August: “go live” with initial EI capabilities, target stakeholder rollout / training
In determining EI requirements, Intellify client engagements have yielded some common EI solutions and capabilities across selective lifecycle areas. Some of the more common areas of interest, capabilities, and required data sources are outlined below.

Lifecycle Areas Analytics Capabilities Data Sources
Teaching and Learning

Identify students at risk for not successfully completing the program/course

Identify curriculum, tools, and practices that improve student performance and engagement

Inform instructors, students, curriculum designers and academic advisors

  • LMS
  • Learning activity tools (LTI)
Timeline Tip January-February: initial access to collect and explore data; identify a small set (2-5) institutional / stakeholder questions/metrics to gain insight from; share with stakeholders for input
March: refine EI data and insight requirements; establish plan and budget for initial and incremental analytics milestones
Institutional Effectiveness

Measure current progress against institutional objectives and metrics, to inform administrators, program directors and instructors

  • LMS
  • Learning activity tools (LTI)
  • SIS
  • CRM
  • Financials
Student Readiness

Monitor student readiness levels, and engagement via student readiness remediation modules and courses

Identify students that would benefit from advising and help inform advising activities

  • Readiness diagnostic tool
  • LMS
  • Learning activity tools (LTI)
Student Success / Retention and Persistence

Identify students at-risk for not completing the program and help inform advising activities involving success coaches, academic advisors, and instructors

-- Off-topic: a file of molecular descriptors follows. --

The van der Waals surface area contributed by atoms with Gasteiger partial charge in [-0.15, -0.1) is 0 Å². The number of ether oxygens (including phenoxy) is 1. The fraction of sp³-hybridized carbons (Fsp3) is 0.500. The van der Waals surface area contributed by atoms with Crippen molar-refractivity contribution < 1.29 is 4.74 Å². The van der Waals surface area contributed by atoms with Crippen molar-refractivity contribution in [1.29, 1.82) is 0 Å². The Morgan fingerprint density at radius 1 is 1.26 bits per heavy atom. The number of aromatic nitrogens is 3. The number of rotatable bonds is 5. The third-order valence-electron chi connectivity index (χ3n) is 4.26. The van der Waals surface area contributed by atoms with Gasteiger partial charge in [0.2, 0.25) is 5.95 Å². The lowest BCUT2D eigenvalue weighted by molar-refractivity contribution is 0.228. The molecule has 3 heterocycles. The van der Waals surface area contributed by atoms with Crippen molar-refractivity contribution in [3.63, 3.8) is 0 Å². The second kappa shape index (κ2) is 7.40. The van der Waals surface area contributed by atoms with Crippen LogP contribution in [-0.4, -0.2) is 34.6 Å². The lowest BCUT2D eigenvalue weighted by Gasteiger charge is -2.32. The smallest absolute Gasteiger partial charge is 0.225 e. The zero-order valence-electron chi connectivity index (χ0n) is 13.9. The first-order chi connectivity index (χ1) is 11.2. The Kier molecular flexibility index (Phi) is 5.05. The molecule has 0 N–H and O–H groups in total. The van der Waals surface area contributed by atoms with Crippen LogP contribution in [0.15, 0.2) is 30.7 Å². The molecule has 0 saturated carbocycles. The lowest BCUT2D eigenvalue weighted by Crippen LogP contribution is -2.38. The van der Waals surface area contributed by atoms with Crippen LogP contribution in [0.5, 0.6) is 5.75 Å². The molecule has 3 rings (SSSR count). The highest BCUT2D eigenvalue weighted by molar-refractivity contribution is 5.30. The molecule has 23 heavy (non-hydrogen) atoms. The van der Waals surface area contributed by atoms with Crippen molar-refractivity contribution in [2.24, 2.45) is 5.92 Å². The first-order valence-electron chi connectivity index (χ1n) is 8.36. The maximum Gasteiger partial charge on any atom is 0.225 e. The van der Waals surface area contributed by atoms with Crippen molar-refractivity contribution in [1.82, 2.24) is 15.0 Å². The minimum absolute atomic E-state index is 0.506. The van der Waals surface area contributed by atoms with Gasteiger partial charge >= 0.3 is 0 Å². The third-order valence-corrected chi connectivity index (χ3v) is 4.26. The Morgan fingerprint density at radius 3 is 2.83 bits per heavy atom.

• LMS
  • Learning activity tools (LTI)
  • SIS
  • CRM
  • Academic advising & scheduling tools
Degree Planning

Monitor and analyze initial and ongoing course/program level selections made, performance and outcomes

Inform advisors and students of challenges and alternatives affecting both the current degree path as well as alternative paths

  • LMS
  • SIS
  • Alumni community
  • Employment / Job industry data
Enrollment and Admissions

Analysis of student admission and enrollment profiles, along with ongoing monitoring and analysis of their progress toward expected outcomes, to derive insights to inform and optimize the admissions and enrollment criteria and process

  • Admissions
  • CRM
  • SIS
Marketing and Recruiting

Analysis of applicant lead and marketing channel profiles and effectiveness. Inform and optimize the alignment of channel and applicant profile with target admissions and enrollment criteria

  • Marketing / Lead gen channels
  • Applicant tracking
  • Admissions
  • SIS
  • CRM

Timeline Tip September: deliver initial EI insights to stakeholders; monitor/respond to stakeholder feedback
October: monitor/respond to stakeholder feedback
November: retrospective and determine necessary adjustments
As you can see, tremendous value can be gained by incrementally enabling EI analytics for each of the lifecycle areas. EI continuously informs and optimizes insights and actions specific to a lifecycle area and across the board. It may be obvious, but it is important to note that there is quite a bit of overlap and interdepencies across the lifecycle areas in terms of insights required and leveraged from other areas as well as the underlying analytics and data required. This is all the more reason to build a strong centralized data and analytics foundation to support and sustain the range and scale of the data and insights needed.

Timeline Recap

  1. January-February: initial access to collect and explore data; identify a small set (2-5) institutional / stakeholder questions/metrics to gain insight from; share with stakeholders for input
  2. March: refine EI data and insight requirements; establish plan and budget for initial and incremental analytics milestones
  3. April: finalize initial data source and EI insight requirements; finalize the fall term “go live” target; stakeholder input checkpoint
  4. May-July: implement finalized data collection and EI insight capabilities
  5. June-July: triage/defer initial EI “go live” capabilities; implementation continues
  6. July-August: finalize / lock-in initial capabilities; stakeholder input checkpoint; implementation continues
  7. August: “go live” with initial EI capabilities, target stakeholder rollout / training
  8. September: deliver initial EI insights to stakeholders; monitor/respond to stakeholder feedback
  9. October: monitor/respond to stakeholder feedback
  10. November: retrospective and determine necessary adjustments
  11. December: lay groundwork for adjustments to factor into the following annual implementation cycle